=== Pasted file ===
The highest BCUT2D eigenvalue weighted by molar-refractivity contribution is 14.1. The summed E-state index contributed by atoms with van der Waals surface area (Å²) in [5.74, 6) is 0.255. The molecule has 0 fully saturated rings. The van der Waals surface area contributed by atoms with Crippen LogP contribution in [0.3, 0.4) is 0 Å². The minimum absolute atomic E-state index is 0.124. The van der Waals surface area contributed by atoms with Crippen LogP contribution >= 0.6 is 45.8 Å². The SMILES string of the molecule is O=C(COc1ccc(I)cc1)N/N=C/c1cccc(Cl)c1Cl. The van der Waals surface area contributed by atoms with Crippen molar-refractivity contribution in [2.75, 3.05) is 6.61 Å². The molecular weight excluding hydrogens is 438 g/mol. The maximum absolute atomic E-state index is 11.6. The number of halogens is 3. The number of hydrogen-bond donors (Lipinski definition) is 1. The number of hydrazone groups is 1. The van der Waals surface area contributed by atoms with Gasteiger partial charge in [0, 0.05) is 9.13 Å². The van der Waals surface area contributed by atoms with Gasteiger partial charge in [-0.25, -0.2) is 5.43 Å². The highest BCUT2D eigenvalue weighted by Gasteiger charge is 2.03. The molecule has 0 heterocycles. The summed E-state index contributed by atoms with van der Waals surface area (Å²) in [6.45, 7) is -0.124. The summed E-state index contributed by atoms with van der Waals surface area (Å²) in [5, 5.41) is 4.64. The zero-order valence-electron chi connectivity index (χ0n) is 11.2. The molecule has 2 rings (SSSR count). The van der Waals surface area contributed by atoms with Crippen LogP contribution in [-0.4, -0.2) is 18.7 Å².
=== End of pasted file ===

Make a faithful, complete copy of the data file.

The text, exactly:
The highest BCUT2D eigenvalue weighted by molar-refractivity contribution is 14.1. The summed E-state index contributed by atoms with van der Waals surface area (Å²) in [5.74, 6) is 0.255. The molecule has 0 fully saturated rings. The van der Waals surface area contributed by atoms with Crippen LogP contribution in [0.3, 0.4) is 0 Å². The minimum absolute atomic E-state index is 0.124. The van der Waals surface area contributed by atoms with Crippen LogP contribution >= 0.6 is 45.8 Å². The SMILES string of the molecule is O=C(COc1ccc(I)cc1)N/N=C/c1cccc(Cl)c1Cl. The van der Waals surface area contributed by atoms with Crippen molar-refractivity contribution in [2.75, 3.05) is 6.61 Å². The molecular weight excluding hydrogens is 438 g/mol. The maximum absolute atomic E-state index is 11.6. The number of halogens is 3. The number of hydrogen-bond donors (Lipinski definition) is 1. The number of hydrazone groups is 1. The van der Waals surface area contributed by atoms with Gasteiger partial charge in [0, 0.05) is 9.13 Å². The van der Waals surface area contributed by atoms with Gasteiger partial charge in [-0.25, -0.2) is 5.43 Å². The highest BCUT2D eigenvalue weighted by Gasteiger charge is 2.03. The molecule has 0 heterocycles. The summed E-state index contributed by atoms with van der Waals surface area (Å²) in [6.45, 7) is -0.124. The summed E-state index contributed by atoms with van der Waals surface area (Å²) in [5, 5.41) is 4.64. The zero-order valence-electron chi connectivity index (χ0n) is 11.2. The molecule has 2 rings (SSSR count). The van der Waals surface area contributed by atoms with Crippen LogP contribution in [-0.4, -0.2) is 18.7 Å².